We’ve seen it all. Dogs driving cars. Cars that drive themselves. Pigs flying. Okay, pigs still don’t fly.
The latest addition to the self-driving car field is from Hitachi, a Japanese technology company. The developer has created the Robot for Personal Intelligent Transport System (ROPITS) in response to the needs of the aging population and the physically disabled for increased mobility.
What Does it Do?
ROPITS is a mini car that can be remotely controlled by a tablet or by the person sitting in the vehicle with a joystick. There is no need for a driver if it is being controlled by a tablet, a destination is all the input required. All you need to do is tap on a destination and ROPTIS will take you there, sensing roadblocks and pedestrians. Although it does not travel over 6mph, the car serves as an important way to get around for those who have no other options. Or for bears who cannot realistically drive cars. 😉
Making our Roadways Safer
Although the Japanese model may never make it into the United States, new technology like this has the ability to make our roadways safer than ever by minimizing driver error. In demonstrations, the car was able to avoid hitting pedestrians through the use of intricate monitors and sensors. With more easily regulated driving speeds and monitors to help avoid accidents, these systems may prevent traffic-related injuries and fatalities. We’re looking forward to new developments in this type of technology.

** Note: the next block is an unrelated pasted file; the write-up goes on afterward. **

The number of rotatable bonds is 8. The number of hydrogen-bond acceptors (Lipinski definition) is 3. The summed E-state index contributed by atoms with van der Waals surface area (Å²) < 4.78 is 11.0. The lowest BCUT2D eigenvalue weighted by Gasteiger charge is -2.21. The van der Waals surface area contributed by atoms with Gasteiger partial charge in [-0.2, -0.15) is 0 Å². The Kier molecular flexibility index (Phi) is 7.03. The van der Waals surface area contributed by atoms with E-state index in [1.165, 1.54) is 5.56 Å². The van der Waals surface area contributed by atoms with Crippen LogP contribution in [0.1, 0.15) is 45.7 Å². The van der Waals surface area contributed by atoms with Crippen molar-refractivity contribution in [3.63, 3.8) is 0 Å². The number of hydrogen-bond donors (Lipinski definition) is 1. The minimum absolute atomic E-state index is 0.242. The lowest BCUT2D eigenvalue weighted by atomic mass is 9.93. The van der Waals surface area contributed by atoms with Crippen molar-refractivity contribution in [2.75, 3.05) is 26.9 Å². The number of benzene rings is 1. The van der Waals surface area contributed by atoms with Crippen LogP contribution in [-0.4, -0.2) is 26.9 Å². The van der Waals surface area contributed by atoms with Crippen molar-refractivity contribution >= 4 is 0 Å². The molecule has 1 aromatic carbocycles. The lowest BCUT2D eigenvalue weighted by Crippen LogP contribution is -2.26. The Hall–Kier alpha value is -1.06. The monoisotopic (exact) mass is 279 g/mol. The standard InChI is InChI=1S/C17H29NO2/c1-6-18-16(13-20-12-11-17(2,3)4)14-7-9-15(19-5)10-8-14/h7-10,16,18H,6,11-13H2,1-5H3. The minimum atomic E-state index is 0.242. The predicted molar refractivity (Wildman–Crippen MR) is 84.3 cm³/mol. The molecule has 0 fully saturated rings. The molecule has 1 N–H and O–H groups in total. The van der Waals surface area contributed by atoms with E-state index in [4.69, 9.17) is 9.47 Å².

How do we Regulate these Cars?
This new technology causes us to evaluate how current driving laws will apply to cars without drivers. Will a person in a car that can operate itself be required to be licensed? Must they adhere to the texting and driving laws that we have in place? Will they be responsible if an accident does occur in their self-driving car? In Nevada, drivers of these cars are allowed to text while in the vehicle but aren’t allowed to be intoxicated, even while the car parks itself. Although the cars themselves seem to be legal to drive on the road, there is a gray area when it comes to the rules that govern the person operating the vehicle.
Even though we know we won’t be seeing pigs fly anytime soon, driverless cars are becoming reality and we could eventually see them on the streets of New Mexico. If we follow the rulings of Nevada and other places around the country, it appears as though we would still require drivers of these cars to be fully licensed and able to operate the vehicle if necessary. But time will tell!